Though the medium that a student might learn about an opportunity has changed over time from physical job boards where you tear off a piece of paper to online job boards, the concept remains the same. That’s how moderator Yarusso found his opportunity in 2015, as well as Shaver and Setley. Yarusso emphasized how when completing an application, you identify what you are interested in doing, and this can be used to apply to several jobs. Take the risk because you never know where it could lead you.

Myers recalls how "SCA gathered their staff, interns, and volunteers, and jumped into a major super storm that New York hadn't seen in 100 years. Just to see how everybody, the United States Army Corps of Engineers, the parks in New York Harbor, people flew in from all over the country. SCA was one of the major organizations and partners that came to help with this disaster."

For Quezada, it was witnessing a wildfire while she was part of the SCA Idaho Corps. She recalls, “I, among many crewmembers, witnessed it start. Known as the noose fire. The SCA [crew] was located in the Ranger station.” They were told they would need to evacuate since the fire was over the ridge. The crew leader had a lot of pressure to ensure things were okay. Schiller stepped up and made sure everyone was hydrated and had what they needed.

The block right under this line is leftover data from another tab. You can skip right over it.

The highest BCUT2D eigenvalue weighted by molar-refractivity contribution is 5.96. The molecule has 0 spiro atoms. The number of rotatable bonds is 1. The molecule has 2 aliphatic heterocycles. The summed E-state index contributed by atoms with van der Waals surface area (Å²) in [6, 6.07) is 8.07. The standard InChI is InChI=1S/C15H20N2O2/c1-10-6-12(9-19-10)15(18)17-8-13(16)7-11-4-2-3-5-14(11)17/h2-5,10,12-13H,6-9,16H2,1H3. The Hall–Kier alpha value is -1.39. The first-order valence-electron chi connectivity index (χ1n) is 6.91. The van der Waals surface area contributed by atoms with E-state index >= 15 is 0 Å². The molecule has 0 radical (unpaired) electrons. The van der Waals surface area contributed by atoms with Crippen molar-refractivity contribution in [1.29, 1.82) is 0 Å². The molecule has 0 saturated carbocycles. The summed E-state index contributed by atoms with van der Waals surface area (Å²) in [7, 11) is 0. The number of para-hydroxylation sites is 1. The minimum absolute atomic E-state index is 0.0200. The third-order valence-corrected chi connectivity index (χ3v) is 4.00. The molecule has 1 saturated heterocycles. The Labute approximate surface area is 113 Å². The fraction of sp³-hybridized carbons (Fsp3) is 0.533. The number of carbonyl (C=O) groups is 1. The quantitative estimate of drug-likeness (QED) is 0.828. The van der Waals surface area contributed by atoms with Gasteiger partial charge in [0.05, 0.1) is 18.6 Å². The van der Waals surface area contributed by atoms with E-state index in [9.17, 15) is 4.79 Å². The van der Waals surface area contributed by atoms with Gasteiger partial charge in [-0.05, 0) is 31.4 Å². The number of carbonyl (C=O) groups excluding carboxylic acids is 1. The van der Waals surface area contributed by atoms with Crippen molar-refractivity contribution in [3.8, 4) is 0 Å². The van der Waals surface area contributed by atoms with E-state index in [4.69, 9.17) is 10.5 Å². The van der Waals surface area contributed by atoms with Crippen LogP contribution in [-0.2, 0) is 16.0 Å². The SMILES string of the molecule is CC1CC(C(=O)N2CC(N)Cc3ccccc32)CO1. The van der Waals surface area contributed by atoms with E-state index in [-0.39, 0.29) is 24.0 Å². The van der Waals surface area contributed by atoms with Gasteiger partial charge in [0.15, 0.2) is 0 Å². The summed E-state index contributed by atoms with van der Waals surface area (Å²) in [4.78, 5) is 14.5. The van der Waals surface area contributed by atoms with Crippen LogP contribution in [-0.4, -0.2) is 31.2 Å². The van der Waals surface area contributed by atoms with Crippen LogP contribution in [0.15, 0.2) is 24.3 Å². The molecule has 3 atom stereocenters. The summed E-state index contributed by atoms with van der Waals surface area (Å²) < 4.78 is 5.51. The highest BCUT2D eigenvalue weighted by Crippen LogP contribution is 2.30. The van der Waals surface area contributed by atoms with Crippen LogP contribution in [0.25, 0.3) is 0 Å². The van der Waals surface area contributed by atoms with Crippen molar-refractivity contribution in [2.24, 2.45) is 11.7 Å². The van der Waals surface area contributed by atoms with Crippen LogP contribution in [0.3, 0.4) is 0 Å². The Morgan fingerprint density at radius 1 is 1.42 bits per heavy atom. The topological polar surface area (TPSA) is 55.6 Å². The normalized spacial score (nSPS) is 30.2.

Shaver was in awe after seeing the Kemp’s ridley sea turtles nesting and releasing eggs. It was life-changing for her. “What a magnificent moment seeing the turtles take their first steps of life. I never grow tired of it. It is my time to go when I do, and I never have and have never grown tired of the nesting turtles.”

In closing the Q&A session, each panelist was asked to share final thoughts for the day. Shaver said, “Thank you, Liz, for giving me not only a job but a life filled with wonderful memories.” Satz offered, “I experienced such tremendous growth through the SCA. That was because it allowed me to go beyond what I thought I could do.” Setley kept it simple with “take it one day at a time.” Schiller closed with, “I just wanted to say thank you to the [National Park Service]…Such a great experience I know I…and many other alumni have had.”

No matter what the opportunity may be, go for it, and take a chance. The speakers and panelists could not have known where they would end up after participating in an SCA program. A final thought Quezada left the audience with was: “Be open minded. Also, be patient with not only your fellow coworkers and crewmembers, but also with yourself. You are still growing as a person. You are coming to face with things you have never confronted before.”

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Last updated: December 21, 2022